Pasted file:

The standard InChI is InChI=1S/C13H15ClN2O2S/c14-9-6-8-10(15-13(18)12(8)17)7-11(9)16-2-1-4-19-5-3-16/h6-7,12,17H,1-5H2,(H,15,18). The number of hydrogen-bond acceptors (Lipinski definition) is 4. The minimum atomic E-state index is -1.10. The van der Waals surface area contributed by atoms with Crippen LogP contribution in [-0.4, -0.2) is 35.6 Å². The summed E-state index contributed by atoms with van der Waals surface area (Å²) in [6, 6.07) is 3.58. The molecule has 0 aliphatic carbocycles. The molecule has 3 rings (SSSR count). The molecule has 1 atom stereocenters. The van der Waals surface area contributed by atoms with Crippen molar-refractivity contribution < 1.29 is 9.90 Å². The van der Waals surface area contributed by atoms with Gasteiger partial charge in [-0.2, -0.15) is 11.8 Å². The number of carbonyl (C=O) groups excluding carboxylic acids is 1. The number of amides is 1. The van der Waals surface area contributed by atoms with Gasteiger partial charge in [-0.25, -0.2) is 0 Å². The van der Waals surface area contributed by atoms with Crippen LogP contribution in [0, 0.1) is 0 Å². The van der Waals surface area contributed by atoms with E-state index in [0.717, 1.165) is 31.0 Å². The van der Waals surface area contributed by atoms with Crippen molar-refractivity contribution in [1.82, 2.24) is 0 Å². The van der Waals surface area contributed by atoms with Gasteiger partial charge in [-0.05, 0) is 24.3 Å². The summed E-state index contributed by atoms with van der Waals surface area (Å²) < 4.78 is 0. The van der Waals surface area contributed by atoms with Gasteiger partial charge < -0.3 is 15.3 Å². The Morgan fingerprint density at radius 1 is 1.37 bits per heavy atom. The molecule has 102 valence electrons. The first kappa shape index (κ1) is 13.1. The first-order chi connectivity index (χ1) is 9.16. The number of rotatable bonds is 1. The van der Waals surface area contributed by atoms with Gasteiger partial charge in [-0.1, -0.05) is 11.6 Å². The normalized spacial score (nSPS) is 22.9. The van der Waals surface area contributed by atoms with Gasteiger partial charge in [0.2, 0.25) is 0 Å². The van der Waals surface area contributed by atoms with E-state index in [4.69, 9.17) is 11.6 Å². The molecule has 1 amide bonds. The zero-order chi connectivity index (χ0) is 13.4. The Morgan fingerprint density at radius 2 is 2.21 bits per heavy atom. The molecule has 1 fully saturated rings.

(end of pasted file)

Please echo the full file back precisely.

The standard InChI is InChI=1S/C13H15ClN2O2S/c14-9-6-8-10(15-13(18)12(8)17)7-11(9)16-2-1-4-19-5-3-16/h6-7,12,17H,1-5H2,(H,15,18). The number of hydrogen-bond acceptors (Lipinski definition) is 4. The minimum atomic E-state index is -1.10. The van der Waals surface area contributed by atoms with Crippen LogP contribution in [-0.4, -0.2) is 35.6 Å². The summed E-state index contributed by atoms with van der Waals surface area (Å²) in [6, 6.07) is 3.58. The molecule has 0 aliphatic carbocycles. The molecule has 3 rings (SSSR count). The molecule has 1 atom stereocenters. The van der Waals surface area contributed by atoms with Crippen molar-refractivity contribution < 1.29 is 9.90 Å². The van der Waals surface area contributed by atoms with Gasteiger partial charge in [-0.2, -0.15) is 11.8 Å². The number of carbonyl (C=O) groups excluding carboxylic acids is 1. The number of amides is 1. The van der Waals surface area contributed by atoms with Gasteiger partial charge in [-0.25, -0.2) is 0 Å². The van der Waals surface area contributed by atoms with Crippen LogP contribution in [0, 0.1) is 0 Å². The van der Waals surface area contributed by atoms with E-state index in [0.717, 1.165) is 31.0 Å². The van der Waals surface area contributed by atoms with Crippen molar-refractivity contribution in [1.82, 2.24) is 0 Å². The van der Waals surface area contributed by atoms with Gasteiger partial charge in [-0.05, 0) is 24.3 Å². The summed E-state index contributed by atoms with van der Waals surface area (Å²) < 4.78 is 0. The van der Waals surface area contributed by atoms with Gasteiger partial charge < -0.3 is 15.3 Å². The Morgan fingerprint density at radius 1 is 1.37 bits per heavy atom. The molecule has 102 valence electrons. The first kappa shape index (κ1) is 13.1. The first-order chi connectivity index (χ1) is 9.16. The number of rotatable bonds is 1. The van der Waals surface area contributed by atoms with Gasteiger partial charge in [-0.1, -0.05) is 11.6 Å². The normalized spacial score (nSPS) is 22.9. The van der Waals surface area contributed by atoms with Gasteiger partial charge in [0.2, 0.25) is 0 Å². The van der Waals surface area contributed by atoms with E-state index in [4.69, 9.17) is 11.6 Å². The molecule has 1 amide bonds. The zero-order chi connectivity index (χ0) is 13.4. The Morgan fingerprint density at radius 2 is 2.21 bits per heavy atom. The molecule has 1 fully saturated rings.